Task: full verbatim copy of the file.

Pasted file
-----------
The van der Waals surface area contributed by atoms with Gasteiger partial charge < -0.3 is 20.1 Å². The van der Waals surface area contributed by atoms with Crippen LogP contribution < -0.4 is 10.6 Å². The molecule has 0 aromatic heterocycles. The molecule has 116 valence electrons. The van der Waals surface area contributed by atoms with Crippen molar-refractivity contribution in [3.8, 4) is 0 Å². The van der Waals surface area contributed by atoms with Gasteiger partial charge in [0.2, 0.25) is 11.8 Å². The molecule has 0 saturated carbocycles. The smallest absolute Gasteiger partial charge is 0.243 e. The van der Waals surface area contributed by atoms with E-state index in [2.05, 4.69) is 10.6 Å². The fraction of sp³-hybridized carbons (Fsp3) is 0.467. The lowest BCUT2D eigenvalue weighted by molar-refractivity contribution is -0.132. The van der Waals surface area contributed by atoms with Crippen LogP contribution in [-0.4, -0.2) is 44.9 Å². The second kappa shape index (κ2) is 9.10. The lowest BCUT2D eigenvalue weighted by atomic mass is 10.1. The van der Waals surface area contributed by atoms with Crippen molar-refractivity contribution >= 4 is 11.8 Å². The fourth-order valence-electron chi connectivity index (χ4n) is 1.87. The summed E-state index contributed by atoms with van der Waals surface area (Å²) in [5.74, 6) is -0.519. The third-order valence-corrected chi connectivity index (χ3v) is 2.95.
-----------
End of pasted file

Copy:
The van der Waals surface area contributed by atoms with Gasteiger partial charge < -0.3 is 20.1 Å². The van der Waals surface area contributed by atoms with Crippen LogP contribution < -0.4 is 10.6 Å². The molecule has 0 aromatic heterocycles. The molecule has 116 valence electrons. The van der Waals surface area contributed by atoms with Crippen molar-refractivity contribution in [3.8, 4) is 0 Å². The van der Waals surface area contributed by atoms with Gasteiger partial charge in [0.2, 0.25) is 11.8 Å². The molecule has 0 saturated carbocycles. The smallest absolute Gasteiger partial charge is 0.243 e. The van der Waals surface area contributed by atoms with E-state index in [2.05, 4.69) is 10.6 Å². The fraction of sp³-hybridized carbons (Fsp3) is 0.467. The lowest BCUT2D eigenvalue weighted by molar-refractivity contribution is -0.132. The van der Waals surface area contributed by atoms with Crippen LogP contribution in [-0.4, -0.2) is 44.9 Å². The second kappa shape index (κ2) is 9.10. The lowest BCUT2D eigenvalue weighted by atomic mass is 10.1. The van der Waals surface area contributed by atoms with Crippen molar-refractivity contribution >= 4 is 11.8 Å². The fourth-order valence-electron chi connectivity index (χ4n) is 1.87. The summed E-state index contributed by atoms with van der Waals surface area (Å²) in [5.74, 6) is -0.519. The third-order valence-corrected chi connectivity index (χ3v) is 2.95.